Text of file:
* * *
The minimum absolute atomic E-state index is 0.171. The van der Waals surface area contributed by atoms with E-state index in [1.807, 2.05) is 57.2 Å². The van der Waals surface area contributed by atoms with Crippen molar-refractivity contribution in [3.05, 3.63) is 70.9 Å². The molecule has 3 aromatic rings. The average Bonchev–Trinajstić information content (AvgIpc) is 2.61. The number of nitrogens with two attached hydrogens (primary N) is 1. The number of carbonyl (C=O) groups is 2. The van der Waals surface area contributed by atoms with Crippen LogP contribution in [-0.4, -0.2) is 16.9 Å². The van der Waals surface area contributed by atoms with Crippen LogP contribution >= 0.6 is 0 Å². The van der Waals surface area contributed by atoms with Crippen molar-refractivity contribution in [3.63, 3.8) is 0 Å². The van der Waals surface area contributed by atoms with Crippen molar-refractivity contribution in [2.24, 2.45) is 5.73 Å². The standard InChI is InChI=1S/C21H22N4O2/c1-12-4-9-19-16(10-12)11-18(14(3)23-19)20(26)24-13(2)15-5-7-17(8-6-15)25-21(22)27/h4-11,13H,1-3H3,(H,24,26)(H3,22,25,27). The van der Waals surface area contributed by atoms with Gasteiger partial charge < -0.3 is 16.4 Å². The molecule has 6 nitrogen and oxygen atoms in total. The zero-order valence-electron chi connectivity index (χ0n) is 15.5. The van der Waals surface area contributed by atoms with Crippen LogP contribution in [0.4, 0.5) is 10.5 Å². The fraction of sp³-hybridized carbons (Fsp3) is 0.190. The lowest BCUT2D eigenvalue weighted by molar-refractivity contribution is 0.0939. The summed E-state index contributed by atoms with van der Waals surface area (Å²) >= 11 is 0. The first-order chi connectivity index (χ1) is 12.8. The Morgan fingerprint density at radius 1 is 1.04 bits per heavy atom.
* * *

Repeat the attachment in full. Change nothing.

The minimum absolute atomic E-state index is 0.171. The van der Waals surface area contributed by atoms with E-state index in [1.807, 2.05) is 57.2 Å². The van der Waals surface area contributed by atoms with Crippen molar-refractivity contribution in [3.05, 3.63) is 70.9 Å². The molecule has 3 aromatic rings. The average Bonchev–Trinajstić information content (AvgIpc) is 2.61. The number of nitrogens with two attached hydrogens (primary N) is 1. The number of carbonyl (C=O) groups is 2. The van der Waals surface area contributed by atoms with Crippen LogP contribution in [-0.4, -0.2) is 16.9 Å². The van der Waals surface area contributed by atoms with Crippen LogP contribution >= 0.6 is 0 Å². The van der Waals surface area contributed by atoms with Crippen molar-refractivity contribution in [3.63, 3.8) is 0 Å². The van der Waals surface area contributed by atoms with Crippen molar-refractivity contribution in [2.24, 2.45) is 5.73 Å². The standard InChI is InChI=1S/C21H22N4O2/c1-12-4-9-19-16(10-12)11-18(14(3)23-19)20(26)24-13(2)15-5-7-17(8-6-15)25-21(22)27/h4-11,13H,1-3H3,(H,24,26)(H3,22,25,27). The van der Waals surface area contributed by atoms with Gasteiger partial charge < -0.3 is 16.4 Å². The molecule has 6 nitrogen and oxygen atoms in total. The zero-order valence-electron chi connectivity index (χ0n) is 15.5. The van der Waals surface area contributed by atoms with Crippen LogP contribution in [0.4, 0.5) is 10.5 Å². The fraction of sp³-hybridized carbons (Fsp3) is 0.190. The lowest BCUT2D eigenvalue weighted by molar-refractivity contribution is 0.0939. The summed E-state index contributed by atoms with van der Waals surface area (Å²) >= 11 is 0. The first-order chi connectivity index (χ1) is 12.8. The Morgan fingerprint density at radius 1 is 1.04 bits per heavy atom.